Ripper Letters
Police Officials
Official Documents
Press Reports
Victorian London
Message Boards
Ripper Media
Games & Diversions
Photo Archive
Ripper Wiki
Casebook Examiner
Ripper Podcast
About the Casebook


Most Recent Posts:
Torso Killings: torso maps - by Sam Flynn 1 minute ago.
General Discussion: What Would an "Investigation" Consist of? - by Trevor Marriott 11 minutes ago.
Torso Killings: torso maps - by Fisherman 21 minutes ago.
General Discussion: What Would an "Investigation" Consist of? - by harry 5 hours ago.
Conferences and Meetings: The East End Conference 2018: London - by Andrew Firth 11 hours ago.
General Discussion: What Would an "Investigation" Consist of? - by Wickerman 12 hours ago.

Most Popular Threads:
Lechmere/Cross, Charles: Lechmere was Jack the Ripper - (38 posts)
Torso Killings: torso maps - (5 posts)
General Discussion: What Would an "Investigation" Consist of? - (4 posts)
Hutchinson, George: Any updates, or opinions on this witness. - (3 posts)
Conferences and Meetings: The East End Conference 2018: London - (1 posts)

Wiki Updates:
Robert Sagar
Edit: Chris
May 9, 2015, 12:32 am
Online newspaper archives
Edit: Chris
Nov 26, 2014, 10:25 am
Joseph Lawende
Edit: Chris
Mar 9, 2014, 10:12 am
Miscellaneous research resources
Edit: Chris
Feb 13, 2014, 9:28 am
Charles Cross
Edit: John Bennett
Sep 4, 2013, 8:20 pm

Most Recent Blogs:
February 19, 2016, 11:12 am.
Chris George: RipperCon in Baltimore, April 8-10, 2016
February 10, 2016, 2:55 pm.
Mike Covell: Hull Prison Visit
October 10, 2015, 8:04 am.
August 9, 2015, 3:10 am.
November 14, 2014, 10:02 am.
Mike Covell: Mike’s Book Releases
March 17, 2014, 3:18 am.
   More Ripper Blogs »

Edward Collard

Inspector Edward Collard.

Witness at Catherine Eddowes' inquest.

Born in 1846, Bristol, Gloucestershire. Joined City of London Police in 1868.[1]

Married to Amelia Ann Sayer (b.1849, Haggerston), together they had seven children; Amelia (b.1874), Esther (b.1875), Ellen (b.1877), Emma (b.1881), William (b.1883), Alice (b.1885) and Albert (b.1887)[2].

Collard was station inspector on duty at Bishopsgate Police Station on the morning of 30th September 1888. At 1.55am, he received information that a woman had been murdered in Mitre Square - he telegraphed the information to Headquarters and sent a constable to Dr Gordon Brown. He then proceeded to Mitre Square, arriving at 2.03am.[3]

There he found Dr George Sequeira and several police officers with Eddowes' body in the south-west corner of the square. Collard's description of subsequent events follows as reported in the press:

The body was not touched until the arrival shortly afterwards of Dr. Brown. The medical gentlemen examined the body, and in my presence Sergeant Jones picked up from the foot way by the left side of the deceased three small black buttons, such as are generally used for boots, a small metal button, a common metal thimble, and a small penny mustard tin containing two pawn-tickets. They were handed to me. The doctors remained until the arrival of the ambulance, and saw the body placed in the conveyance. It was then taken to the mortuary, and stripped by Mr. Davis, the mortuary keeper, in presence of the two doctors and myself. I have a list of articles of clothing more or less stained with blood and cut.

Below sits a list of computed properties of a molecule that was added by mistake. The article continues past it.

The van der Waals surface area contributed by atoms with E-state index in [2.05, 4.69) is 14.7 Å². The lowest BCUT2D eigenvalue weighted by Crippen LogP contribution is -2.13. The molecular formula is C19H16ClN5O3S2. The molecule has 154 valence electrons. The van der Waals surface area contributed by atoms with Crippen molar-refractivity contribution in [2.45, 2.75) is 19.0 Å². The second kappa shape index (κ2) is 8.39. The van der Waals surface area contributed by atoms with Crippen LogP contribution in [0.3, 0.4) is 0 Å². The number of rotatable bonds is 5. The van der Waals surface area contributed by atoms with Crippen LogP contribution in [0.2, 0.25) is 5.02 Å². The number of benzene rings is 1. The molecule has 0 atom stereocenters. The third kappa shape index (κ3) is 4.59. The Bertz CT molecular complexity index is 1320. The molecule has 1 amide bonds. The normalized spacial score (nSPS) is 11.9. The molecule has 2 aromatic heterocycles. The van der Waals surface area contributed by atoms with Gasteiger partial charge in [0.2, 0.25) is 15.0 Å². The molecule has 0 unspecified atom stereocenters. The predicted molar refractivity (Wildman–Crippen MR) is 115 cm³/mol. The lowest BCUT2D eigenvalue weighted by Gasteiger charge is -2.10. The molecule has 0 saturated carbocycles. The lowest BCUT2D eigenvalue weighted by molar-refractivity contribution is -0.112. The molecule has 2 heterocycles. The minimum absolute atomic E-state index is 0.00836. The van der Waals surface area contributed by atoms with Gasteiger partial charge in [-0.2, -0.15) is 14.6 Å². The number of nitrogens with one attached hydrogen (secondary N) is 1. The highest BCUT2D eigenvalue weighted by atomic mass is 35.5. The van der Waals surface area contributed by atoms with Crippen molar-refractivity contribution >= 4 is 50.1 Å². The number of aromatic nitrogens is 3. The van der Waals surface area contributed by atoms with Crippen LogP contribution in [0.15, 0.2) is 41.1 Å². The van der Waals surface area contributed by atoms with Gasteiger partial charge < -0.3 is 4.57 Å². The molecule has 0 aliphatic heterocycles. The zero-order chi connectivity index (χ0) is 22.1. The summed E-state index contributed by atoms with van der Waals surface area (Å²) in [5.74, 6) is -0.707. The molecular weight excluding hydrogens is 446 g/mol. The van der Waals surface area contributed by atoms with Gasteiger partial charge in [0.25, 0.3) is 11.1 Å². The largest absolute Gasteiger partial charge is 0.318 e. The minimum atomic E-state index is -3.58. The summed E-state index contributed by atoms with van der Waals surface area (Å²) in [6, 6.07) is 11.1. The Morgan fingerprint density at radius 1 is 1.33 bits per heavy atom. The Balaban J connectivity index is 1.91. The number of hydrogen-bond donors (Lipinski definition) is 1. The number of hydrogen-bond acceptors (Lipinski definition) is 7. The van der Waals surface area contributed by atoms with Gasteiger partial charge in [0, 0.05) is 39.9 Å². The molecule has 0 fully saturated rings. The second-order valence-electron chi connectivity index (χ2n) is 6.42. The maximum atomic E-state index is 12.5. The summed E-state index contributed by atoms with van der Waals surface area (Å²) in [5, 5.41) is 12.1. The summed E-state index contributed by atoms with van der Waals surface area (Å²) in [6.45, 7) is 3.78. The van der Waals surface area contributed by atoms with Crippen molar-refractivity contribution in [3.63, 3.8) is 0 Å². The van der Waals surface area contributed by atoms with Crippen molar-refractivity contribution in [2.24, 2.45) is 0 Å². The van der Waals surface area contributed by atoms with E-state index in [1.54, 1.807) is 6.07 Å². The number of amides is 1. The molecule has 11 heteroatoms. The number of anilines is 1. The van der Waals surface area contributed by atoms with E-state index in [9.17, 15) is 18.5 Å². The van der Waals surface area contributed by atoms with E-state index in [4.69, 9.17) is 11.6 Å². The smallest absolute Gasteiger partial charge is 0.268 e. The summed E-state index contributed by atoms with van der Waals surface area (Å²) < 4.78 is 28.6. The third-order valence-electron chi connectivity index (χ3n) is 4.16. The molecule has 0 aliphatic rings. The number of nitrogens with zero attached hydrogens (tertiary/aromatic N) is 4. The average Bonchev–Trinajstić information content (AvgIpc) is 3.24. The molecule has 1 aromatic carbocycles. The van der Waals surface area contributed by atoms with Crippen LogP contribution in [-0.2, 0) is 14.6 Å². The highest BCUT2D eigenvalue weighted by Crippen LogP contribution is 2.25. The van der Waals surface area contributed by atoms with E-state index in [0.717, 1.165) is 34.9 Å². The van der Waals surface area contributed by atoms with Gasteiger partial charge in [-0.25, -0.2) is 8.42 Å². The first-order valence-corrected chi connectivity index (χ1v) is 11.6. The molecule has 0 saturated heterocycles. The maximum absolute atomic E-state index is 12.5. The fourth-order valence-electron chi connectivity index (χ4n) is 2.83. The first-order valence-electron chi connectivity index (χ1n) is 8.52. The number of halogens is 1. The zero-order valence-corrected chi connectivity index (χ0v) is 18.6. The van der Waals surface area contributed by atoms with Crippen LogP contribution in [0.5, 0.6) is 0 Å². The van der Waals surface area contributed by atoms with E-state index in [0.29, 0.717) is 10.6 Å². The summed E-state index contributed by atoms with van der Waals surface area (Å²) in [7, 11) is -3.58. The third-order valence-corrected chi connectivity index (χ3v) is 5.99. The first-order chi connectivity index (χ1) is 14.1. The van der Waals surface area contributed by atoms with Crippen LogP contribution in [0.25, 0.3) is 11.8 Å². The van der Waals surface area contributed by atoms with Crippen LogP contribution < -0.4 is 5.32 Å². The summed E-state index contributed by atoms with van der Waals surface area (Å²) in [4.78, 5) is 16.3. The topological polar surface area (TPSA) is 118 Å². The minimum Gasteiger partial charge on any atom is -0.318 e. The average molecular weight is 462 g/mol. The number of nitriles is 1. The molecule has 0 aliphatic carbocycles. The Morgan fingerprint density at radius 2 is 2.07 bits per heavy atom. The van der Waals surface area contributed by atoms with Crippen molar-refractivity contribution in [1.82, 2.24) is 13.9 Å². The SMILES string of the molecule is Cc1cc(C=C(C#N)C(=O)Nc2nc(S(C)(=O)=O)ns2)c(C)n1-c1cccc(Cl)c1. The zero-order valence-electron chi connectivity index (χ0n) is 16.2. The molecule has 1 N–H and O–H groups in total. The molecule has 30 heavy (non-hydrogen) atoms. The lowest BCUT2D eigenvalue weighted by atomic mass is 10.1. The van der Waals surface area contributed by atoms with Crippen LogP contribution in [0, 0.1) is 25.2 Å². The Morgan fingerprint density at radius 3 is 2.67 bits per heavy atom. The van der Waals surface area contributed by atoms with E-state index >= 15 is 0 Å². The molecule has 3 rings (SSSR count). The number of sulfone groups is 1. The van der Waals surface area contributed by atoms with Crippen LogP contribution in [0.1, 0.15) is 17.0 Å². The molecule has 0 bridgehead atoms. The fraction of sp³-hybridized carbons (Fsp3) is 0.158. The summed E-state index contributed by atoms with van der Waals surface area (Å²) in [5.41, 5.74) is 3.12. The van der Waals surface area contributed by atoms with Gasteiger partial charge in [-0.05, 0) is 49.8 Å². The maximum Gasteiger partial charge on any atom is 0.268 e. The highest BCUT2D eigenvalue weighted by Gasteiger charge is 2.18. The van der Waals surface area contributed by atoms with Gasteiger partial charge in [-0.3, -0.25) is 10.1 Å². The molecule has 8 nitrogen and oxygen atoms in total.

[Coroner] Was there any money about her? - No; no money whatever was found. A piece of cloth was found in Goulston-street, corresponding with the apron worn by the deceased. When I got to the square I took immediate steps to have the neighbourhood searched for the person who committed the murder. Mr. M'Williams, chief of the Detective Department, on arriving shortly afterwards sent men to search in all directions in Spitalfields, both in streets and lodging-houses. Several men were stopped and searched in the streets, without any good result. I have had a house-to-house inquiry made in the vicinity of Mitre-square as to any noises or whether persons were seen in the place; but I have not been able to find any beyond the witnesses who saw a man and woman talking together.

Mr. Crawford: When you arrived was the deceased in a pool of blood? - The head, neck, and, I imagine, the shoulders were lying in a pool of blood when she was first found, but there was no blood in front. I did not touch the body myself, but the doctor said it was warm.

[Crawford ?] Was there any sign of a struggle having taken place? - None whatever. I made a careful inspection of the ground all round. There was no trace whatever of any struggle. There was nothing in the appearance of the woman, or of the clothes, to lead to the idea that there had been any struggle. From the fact that the blood was in a liquid state I conjectured that the murder had not been long previously committed. In my opinion the body had not been there more than a quarter of an hour. I endeavoured to trace footsteps, but could find no trace whatever. The backs of the empty houses adjoining were searched, but nothing was found.[4]

Collard later had a house-to-house enquiry made in the vicinity of Mitre Square, through which the witnesses Joseph Lawende, Joseph Hyam Levy and Harry Harris were discovered.[4]

Edward Collard was later promoted to Chief Inspector, Bishopsgate division, but died in June 1892 in London (City). His widow later settled in Stoke Newington, living with all seven children at 69 Brighton Road[5]. She died in 1912.


  1. The Jack the Ripper A-Z, Paul Begg, Martin Fido, Keith Skinner (Headline 1996)
  2. Census reports 1891
  3. Coroner's inquest (L), 1888, No.135, Catherine Eddowes Inquest, 1888 (Corporation of London Record Office)
  4. 4.0 4.1 Inquest report, Daily Telegraph, 5th October 1888
  5. Census reports 1901

This page is part of the Wiki: Jack the Ripper project. If you would like to view or make edits to the wiki source, you may view the original wiki page at: